The trip ball 130 should be heavy enough so that it may remain seated in the valve outlet receptacle 117 after valve 100 has been closed. The trip ball 130 may comprise any suitable material including stainless or chrome steel, or any other material that preferably does not react with the gas, moisture in the gas, or liquid that is intended to flow through valve 100.
The reopening of valve 100 is now further described with reference to FIGS. 10 through 13. As better seen in FIG. 10, the housing 102 includes a reset assembly portion 103. The reset assembly portion 103 is preferably a hole with a bore sufficient to receive the reset assembly 135 shown in FIG. 11. The reset assembly 135 includes a reset paddle 134, a reset arm 137, bias means 136, O-rings 150, and a reset paddle actuator 138. The reset paddle actuator 138 has an actuator slot 154 and a cam 140. It is preferred that the reset paddle 134 normally be in a retracted position 156 (as better seen is FIG. 12) so that it does not interfere with the flow of gas through valve 100. To this end, bias means 136 (preferably a spring) is positioned on the portion of the reset arm 137 protruding in the interior of the valve housing 102 and the gas flow portion 123, so that it is somewhat compressed when the reset paddle 134 is in its normal unextended rest position 156. Thus, as seen in FIG. 3, the reset paddle 134 is preferably held away from the trip ball 130 in the closed position, and away from the valve outlet opening 118 when the trip ball 130 is seated on the retainer pedestal 132 (i.e., when the valve 100 is in the open position). Accordingly, the reset paddle 134 may not interfere with the movement of the trip ball 130 into the valve outlet receptacle 117 in case of an earthquake or other disturbance of sufficient magnitude.
As shown in FIG. 10, in one embodiment the reset assembly 135 is dimensioned such that its reset arm 137 tightly and rotatably engages the reset portion 103 of the housing 102. The reset paddle 134 of the reset assembly 135 is dimensioned such that it is capable of symmetrically engaging the trip ball 130 when the valve 100 is in the closed position. To ensure proper sealing of the valve housing 102 interior from the outside, the reset arm 137 is equipped with gaskets or O-rings 150 that circumferentially engage the inner surface of the reset portion 103 of the valve housing 102.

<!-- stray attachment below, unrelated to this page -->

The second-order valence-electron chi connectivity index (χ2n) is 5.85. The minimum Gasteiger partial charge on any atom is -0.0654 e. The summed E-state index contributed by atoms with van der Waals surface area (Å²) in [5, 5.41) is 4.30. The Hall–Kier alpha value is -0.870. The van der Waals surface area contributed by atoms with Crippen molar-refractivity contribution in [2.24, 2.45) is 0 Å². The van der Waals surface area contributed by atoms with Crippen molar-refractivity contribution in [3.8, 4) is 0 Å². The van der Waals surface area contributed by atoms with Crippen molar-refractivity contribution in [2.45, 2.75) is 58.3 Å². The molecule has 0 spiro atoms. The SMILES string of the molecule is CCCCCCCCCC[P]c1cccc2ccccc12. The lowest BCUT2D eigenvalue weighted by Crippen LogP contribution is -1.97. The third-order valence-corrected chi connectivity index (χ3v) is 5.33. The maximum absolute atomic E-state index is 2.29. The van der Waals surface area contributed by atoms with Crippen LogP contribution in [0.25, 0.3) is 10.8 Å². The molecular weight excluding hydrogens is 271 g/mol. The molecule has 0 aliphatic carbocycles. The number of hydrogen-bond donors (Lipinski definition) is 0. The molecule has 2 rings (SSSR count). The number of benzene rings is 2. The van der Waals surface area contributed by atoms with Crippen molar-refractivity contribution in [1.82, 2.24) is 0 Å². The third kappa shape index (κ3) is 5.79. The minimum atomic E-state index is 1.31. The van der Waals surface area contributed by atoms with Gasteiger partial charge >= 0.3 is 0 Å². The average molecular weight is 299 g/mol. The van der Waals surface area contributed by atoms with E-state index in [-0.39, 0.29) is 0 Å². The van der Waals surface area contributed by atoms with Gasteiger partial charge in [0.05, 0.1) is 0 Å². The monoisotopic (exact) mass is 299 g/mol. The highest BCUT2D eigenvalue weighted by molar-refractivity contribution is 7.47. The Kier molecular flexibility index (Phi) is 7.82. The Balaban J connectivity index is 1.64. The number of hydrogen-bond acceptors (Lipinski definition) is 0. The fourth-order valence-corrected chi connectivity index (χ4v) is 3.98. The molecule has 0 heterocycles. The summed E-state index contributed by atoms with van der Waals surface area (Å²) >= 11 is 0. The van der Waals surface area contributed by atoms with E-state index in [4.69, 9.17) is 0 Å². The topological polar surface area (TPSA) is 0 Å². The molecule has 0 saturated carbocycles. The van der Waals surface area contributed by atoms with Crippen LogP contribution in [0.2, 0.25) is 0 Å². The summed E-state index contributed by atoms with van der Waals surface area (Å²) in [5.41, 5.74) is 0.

To reopen the valve 100, the reset paddle 134, as seen in FIGS. 12 and 13, is rotatably advanced so that it contacts the trip ball 130 and pushes the trip ball 130 far enough into the storage portion 121 so that it rolls over the edge or lip 133 of the ball retainer pedestal 132 and comes to rest therein. To this end, it is preferred that the bias means 136 (preferably a spring) may be compressed enough so that the reset paddle 134 may be advanced a sufficient distance.
As shown in FIGS. 4, 10 and 12, the reset assembly 135 is preferably accessible and thereby adjustable externally to the valve 100. That is, the reset paddle actuator 138 protrudes from the valve housing 102 through the reset opening 139 and may include a cover (not shown). In this manner, an individual need only remove the cover from the reset paddle actuator 138 to reset the valve 100. The reset paddle actuator 138 preferably comprises of an actuator slot 154 which may be manipulated by a coin or simple mechanical tools thereby rotating the reset arm 137 and the reset paddle 134.
The cam 140 on the reset paddle 134 has an angled cam face 152. The cam limits upward movement of the reset paddle, when the cam face 152 contacts the inner wall of the housing. The cam 140 prevents the paddle 134 from pivoting up to a position so high that the ball 130 can roll under the paddle, thereby requiring removal of the lid 104 to reset the valve 100.
In yet another embodiment, shown in FIGS. 4 and 5, the valve lid 104 is provided with a view port 110 so that the user may be able to observe the position of the trip ball 130. Although, as indicated above, such a visual observation is unnecessary for achieving a successful reopening of the valve 100.
When the valve 100 is in the open position (as seen in FIGS. 2 and 7) it is preferable to maintain the housing 102 in a level position such that the trip ball 130 becomes dislodged from the retainer pedestal 132 at or about the desired disturbance threshold. In an embodiment, the valve lid 104 is provided with a bubble or equivalent level 112 which may assist the user in leveling the valve 100.
It is clear from the foregoing disclosure that while particular form of the invention have been illustrated and described, various modifications may be made without departing from the spirit and scope of the invention. Accordingly, it is not intended that the invention be limited to the foregoing disclosure except as by the appended claims.
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|U.S. Classification||137/38, 137/39|
|Cooperative Classification||Y10T137/0753, F16K17/366, Y10T137/0777|
|Aug 1, 1996||AS||Assignment|
Owner name: PACIFIC ENTERPRISES, CALIFORNIA
Free format text: ASSIGNMENT OF ASSIGNORS INTEREST;ASSIGNORS:FRANKLIN, RICHARD;SALAZAR, ROBERT;OSBURN, WILLIAM Q.;REEL/FRAME:008148/0641
Effective date: 19960723
|Mar 28, 2002||FPAY||Fee payment|
Year of fee payment: 4
|Apr 20, 2006||FPAY||Fee payment|
Year of fee payment: 8
|May 24, 2010||REMI||Maintenance fee reminder mailed|
|Oct 20, 2010||LAPS||Lapse for failure to pay maintenance fees|
|Dec 7, 2010||FP||Expired due to failure to pay maintenance fee|
Effective date: 20101020